By TYLER BUNKLEY
Turner Broadcasting Co. is keeping up with the competition through a combination of original programing, innovative marketing, and new acquisitions.
Online providers have forced networks to stay current. Turner is dedicated to keeping up with other networks’ original content and the acquisition of competitors’ content. The company has seen great success with original programing such as “Legends,” “Murder in the First,” and “Last Ship.” The network released its newest show “On the Menu” Oct. 3.
In the past few years, original content offered by Internet sites like Netflix and Hulu have forced networks and cable providers alike to reevaluate their programing.
Turner Broadcasting is not one to be left behind. This past spring, the company unveiled its own original programing.
The show “Legends” on TNT gained recognition when it cast “Lord of the Rings” and “Game of Thrones” star Sean Bean as its main character. “Last Ship” earned attention through its director Michel Bay. “Murder in the First” received praise with its unique look at the slow wheels of crime and justice.
The company is capitalizing on the success of these shows by releasing a new cooking game show called “On the Menu” with host Emeril Lagasse and Ty Pennington this month.
“’On the Menu’ shows off how brilliant Turner Broadcasting’s marketing department can be,” said Aaron Sinn, encoding specialist for Turner.
“Every episode features a national food chain like Outback or California Pizza Kitchen, whoever’s food wins gets added to the menu the very next day. Restaurant chains were eager to sponsor the show. You couldn’t not have restaurants interested,” said Sinn.
“On the Menu” is a new venture for Turner, the company has long been known for small game shows but this is the first attempt at an all-out cooking show in the same vein as “Iron Chef” or “Chopped”. The way the show is cross-marketed with different national chains is sure to help this show be successful.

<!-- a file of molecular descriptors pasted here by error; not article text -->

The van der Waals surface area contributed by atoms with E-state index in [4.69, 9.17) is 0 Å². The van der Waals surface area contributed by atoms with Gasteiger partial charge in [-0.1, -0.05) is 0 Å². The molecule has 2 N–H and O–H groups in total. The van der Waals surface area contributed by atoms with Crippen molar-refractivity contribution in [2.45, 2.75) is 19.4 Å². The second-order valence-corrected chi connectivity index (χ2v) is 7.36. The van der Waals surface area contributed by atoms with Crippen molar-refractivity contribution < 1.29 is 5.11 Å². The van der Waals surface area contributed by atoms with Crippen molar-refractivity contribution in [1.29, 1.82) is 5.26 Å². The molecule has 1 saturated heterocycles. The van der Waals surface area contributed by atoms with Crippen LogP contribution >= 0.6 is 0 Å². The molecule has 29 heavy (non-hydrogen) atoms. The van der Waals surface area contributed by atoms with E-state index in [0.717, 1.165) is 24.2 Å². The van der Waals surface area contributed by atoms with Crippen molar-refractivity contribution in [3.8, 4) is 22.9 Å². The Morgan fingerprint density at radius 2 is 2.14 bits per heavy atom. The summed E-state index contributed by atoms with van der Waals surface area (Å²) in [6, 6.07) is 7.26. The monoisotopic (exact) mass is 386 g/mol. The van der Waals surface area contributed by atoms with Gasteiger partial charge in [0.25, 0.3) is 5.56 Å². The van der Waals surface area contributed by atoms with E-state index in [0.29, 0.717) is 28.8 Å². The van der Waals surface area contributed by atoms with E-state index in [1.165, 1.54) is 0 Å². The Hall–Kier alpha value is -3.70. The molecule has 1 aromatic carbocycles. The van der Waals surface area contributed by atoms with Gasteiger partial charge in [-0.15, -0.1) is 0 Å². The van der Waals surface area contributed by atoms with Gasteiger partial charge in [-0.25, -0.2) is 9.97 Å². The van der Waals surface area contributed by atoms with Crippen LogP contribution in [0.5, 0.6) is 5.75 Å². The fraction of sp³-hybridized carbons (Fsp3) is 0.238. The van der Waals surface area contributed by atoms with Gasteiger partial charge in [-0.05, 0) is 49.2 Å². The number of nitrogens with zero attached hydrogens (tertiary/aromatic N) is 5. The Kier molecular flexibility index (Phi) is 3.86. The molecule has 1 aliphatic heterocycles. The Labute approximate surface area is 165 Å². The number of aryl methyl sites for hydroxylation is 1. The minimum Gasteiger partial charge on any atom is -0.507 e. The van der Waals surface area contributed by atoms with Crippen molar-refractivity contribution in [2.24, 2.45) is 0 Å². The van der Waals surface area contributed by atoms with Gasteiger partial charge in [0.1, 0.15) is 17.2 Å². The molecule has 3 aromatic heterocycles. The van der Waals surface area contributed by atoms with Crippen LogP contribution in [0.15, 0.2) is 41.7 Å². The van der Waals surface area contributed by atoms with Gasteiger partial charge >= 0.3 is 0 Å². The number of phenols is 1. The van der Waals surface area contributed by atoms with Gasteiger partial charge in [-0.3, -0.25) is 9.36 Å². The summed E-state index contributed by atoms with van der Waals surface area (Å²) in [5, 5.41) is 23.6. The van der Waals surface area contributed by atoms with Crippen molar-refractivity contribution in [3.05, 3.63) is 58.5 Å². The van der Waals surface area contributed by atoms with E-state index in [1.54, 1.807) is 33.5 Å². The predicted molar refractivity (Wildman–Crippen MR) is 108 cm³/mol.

Turner Broadcasting has also acquired the rights to the popular Fox series “American Dad.” Fox dropped the series after its previous season leaving the rights open for Turner Broadcasting to buy. The show is being billed as raunchier than ever before, promising more swearing, more brown humor, and more than they could ever get away with on Fox.
Since Turner Broadcasting is a cable provider the network has less strict standards than networks like Fox or CBS.
Digital media group encoder Scott Popham said, “There’s so much more risk you can take versus a network.”
The company believes that the freedom it allows its shows will translate to a better show.
Turner Broadcasting is planning to at least double its original programing over the next few years. The company’s first wave of original programing was a success and with shows such as “On the Menu” using cross-promotional advertising only good things can be expected.
If original programing continues to be a successful as it has been, Turner Broadcasting will be able to hold its own in this new media age where originality and content are king.